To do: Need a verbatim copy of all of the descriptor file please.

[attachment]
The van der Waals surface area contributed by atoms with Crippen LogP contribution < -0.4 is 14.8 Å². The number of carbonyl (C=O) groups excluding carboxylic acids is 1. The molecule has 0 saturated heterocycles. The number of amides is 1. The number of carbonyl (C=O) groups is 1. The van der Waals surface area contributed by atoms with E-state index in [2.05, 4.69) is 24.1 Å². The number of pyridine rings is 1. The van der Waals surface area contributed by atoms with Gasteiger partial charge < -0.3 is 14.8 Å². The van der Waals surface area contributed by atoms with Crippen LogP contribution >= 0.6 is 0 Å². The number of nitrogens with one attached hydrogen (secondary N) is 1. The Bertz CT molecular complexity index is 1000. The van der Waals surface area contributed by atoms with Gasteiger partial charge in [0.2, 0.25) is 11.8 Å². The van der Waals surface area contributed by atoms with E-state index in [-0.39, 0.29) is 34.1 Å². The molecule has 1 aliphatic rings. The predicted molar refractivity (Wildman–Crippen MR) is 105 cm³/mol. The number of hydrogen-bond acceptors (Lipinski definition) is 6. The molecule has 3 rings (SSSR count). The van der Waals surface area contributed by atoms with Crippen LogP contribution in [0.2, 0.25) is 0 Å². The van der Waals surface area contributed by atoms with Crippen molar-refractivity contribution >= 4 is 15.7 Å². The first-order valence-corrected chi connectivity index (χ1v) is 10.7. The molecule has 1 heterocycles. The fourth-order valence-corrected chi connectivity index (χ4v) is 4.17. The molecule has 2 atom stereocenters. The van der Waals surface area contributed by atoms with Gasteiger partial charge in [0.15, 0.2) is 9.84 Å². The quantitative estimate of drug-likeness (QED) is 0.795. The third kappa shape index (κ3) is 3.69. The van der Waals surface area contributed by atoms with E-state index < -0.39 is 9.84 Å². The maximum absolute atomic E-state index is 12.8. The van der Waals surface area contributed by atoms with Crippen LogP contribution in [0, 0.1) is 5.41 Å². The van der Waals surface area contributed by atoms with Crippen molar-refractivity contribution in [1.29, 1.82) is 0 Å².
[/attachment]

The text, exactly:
The van der Waals surface area contributed by atoms with Crippen LogP contribution < -0.4 is 14.8 Å². The number of carbonyl (C=O) groups excluding carboxylic acids is 1. The molecule has 0 saturated heterocycles. The number of amides is 1. The number of carbonyl (C=O) groups is 1. The van der Waals surface area contributed by atoms with E-state index in [2.05, 4.69) is 24.1 Å². The number of pyridine rings is 1. The van der Waals surface area contributed by atoms with Gasteiger partial charge < -0.3 is 14.8 Å². The van der Waals surface area contributed by atoms with Crippen LogP contribution >= 0.6 is 0 Å². The number of nitrogens with one attached hydrogen (secondary N) is 1. The Bertz CT molecular complexity index is 1000. The van der Waals surface area contributed by atoms with Gasteiger partial charge in [0.2, 0.25) is 11.8 Å². The van der Waals surface area contributed by atoms with E-state index in [-0.39, 0.29) is 34.1 Å². The molecule has 1 aliphatic rings. The predicted molar refractivity (Wildman–Crippen MR) is 105 cm³/mol. The number of hydrogen-bond acceptors (Lipinski definition) is 6. The molecule has 3 rings (SSSR count). The van der Waals surface area contributed by atoms with Crippen LogP contribution in [0.2, 0.25) is 0 Å². The van der Waals surface area contributed by atoms with Crippen molar-refractivity contribution >= 4 is 15.7 Å². The first-order valence-corrected chi connectivity index (χ1v) is 10.7. The molecule has 1 heterocycles. The fourth-order valence-corrected chi connectivity index (χ4v) is 4.17. The molecule has 2 atom stereocenters. The van der Waals surface area contributed by atoms with Gasteiger partial charge in [0.15, 0.2) is 9.84 Å². The quantitative estimate of drug-likeness (QED) is 0.795. The third kappa shape index (κ3) is 3.69. The van der Waals surface area contributed by atoms with E-state index < -0.39 is 9.84 Å². The maximum absolute atomic E-state index is 12.8. The van der Waals surface area contributed by atoms with Crippen LogP contribution in [0, 0.1) is 5.41 Å². The van der Waals surface area contributed by atoms with Crippen molar-refractivity contribution in [1.29, 1.82) is 0 Å².